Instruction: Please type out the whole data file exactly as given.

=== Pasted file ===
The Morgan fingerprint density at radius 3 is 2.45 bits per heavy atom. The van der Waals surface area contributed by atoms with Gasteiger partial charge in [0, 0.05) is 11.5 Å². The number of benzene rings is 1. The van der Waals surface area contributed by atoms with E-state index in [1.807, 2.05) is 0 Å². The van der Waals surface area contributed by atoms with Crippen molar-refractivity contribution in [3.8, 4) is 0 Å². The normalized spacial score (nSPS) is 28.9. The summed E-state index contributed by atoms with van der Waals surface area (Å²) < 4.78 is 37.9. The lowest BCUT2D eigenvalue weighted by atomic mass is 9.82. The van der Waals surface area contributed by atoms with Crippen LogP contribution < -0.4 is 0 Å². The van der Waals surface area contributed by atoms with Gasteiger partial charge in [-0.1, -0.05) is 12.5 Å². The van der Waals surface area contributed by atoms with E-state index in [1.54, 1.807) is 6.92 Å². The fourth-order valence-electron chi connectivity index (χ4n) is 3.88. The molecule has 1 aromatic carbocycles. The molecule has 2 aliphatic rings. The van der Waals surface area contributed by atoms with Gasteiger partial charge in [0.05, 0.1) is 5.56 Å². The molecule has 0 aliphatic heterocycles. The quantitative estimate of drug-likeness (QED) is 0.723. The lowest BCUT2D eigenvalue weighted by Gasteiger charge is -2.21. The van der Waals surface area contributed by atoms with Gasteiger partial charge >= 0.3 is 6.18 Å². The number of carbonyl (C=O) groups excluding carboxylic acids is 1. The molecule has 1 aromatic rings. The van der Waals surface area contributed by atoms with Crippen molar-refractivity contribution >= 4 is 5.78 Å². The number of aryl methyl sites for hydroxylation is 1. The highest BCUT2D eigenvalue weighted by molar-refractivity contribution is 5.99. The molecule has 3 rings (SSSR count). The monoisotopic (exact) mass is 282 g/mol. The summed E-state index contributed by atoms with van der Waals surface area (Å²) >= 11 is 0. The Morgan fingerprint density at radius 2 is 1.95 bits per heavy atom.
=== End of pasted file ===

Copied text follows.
The Morgan fingerprint density at radius 3 is 2.45 bits per heavy atom. The van der Waals surface area contributed by atoms with Gasteiger partial charge in [0, 0.05) is 11.5 Å². The number of benzene rings is 1. The van der Waals surface area contributed by atoms with E-state index in [1.807, 2.05) is 0 Å². The van der Waals surface area contributed by atoms with Crippen molar-refractivity contribution in [3.8, 4) is 0 Å². The normalized spacial score (nSPS) is 28.9. The summed E-state index contributed by atoms with van der Waals surface area (Å²) < 4.78 is 37.9. The lowest BCUT2D eigenvalue weighted by atomic mass is 9.82. The van der Waals surface area contributed by atoms with Crippen LogP contribution < -0.4 is 0 Å². The van der Waals surface area contributed by atoms with Gasteiger partial charge in [-0.1, -0.05) is 12.5 Å². The van der Waals surface area contributed by atoms with E-state index in [1.54, 1.807) is 6.92 Å². The fourth-order valence-electron chi connectivity index (χ4n) is 3.88. The molecule has 1 aromatic carbocycles. The molecule has 2 aliphatic rings. The van der Waals surface area contributed by atoms with Gasteiger partial charge in [0.05, 0.1) is 5.56 Å². The molecule has 0 aliphatic heterocycles. The quantitative estimate of drug-likeness (QED) is 0.723. The lowest BCUT2D eigenvalue weighted by Gasteiger charge is -2.21. The van der Waals surface area contributed by atoms with Gasteiger partial charge >= 0.3 is 6.18 Å². The number of carbonyl (C=O) groups excluding carboxylic acids is 1. The molecule has 1 aromatic rings. The van der Waals surface area contributed by atoms with Crippen molar-refractivity contribution >= 4 is 5.78 Å². The number of aryl methyl sites for hydroxylation is 1. The highest BCUT2D eigenvalue weighted by molar-refractivity contribution is 5.99. The molecule has 3 rings (SSSR count). The monoisotopic (exact) mass is 282 g/mol. The summed E-state index contributed by atoms with van der Waals surface area (Å²) >= 11 is 0. The Morgan fingerprint density at radius 2 is 1.95 bits per heavy atom.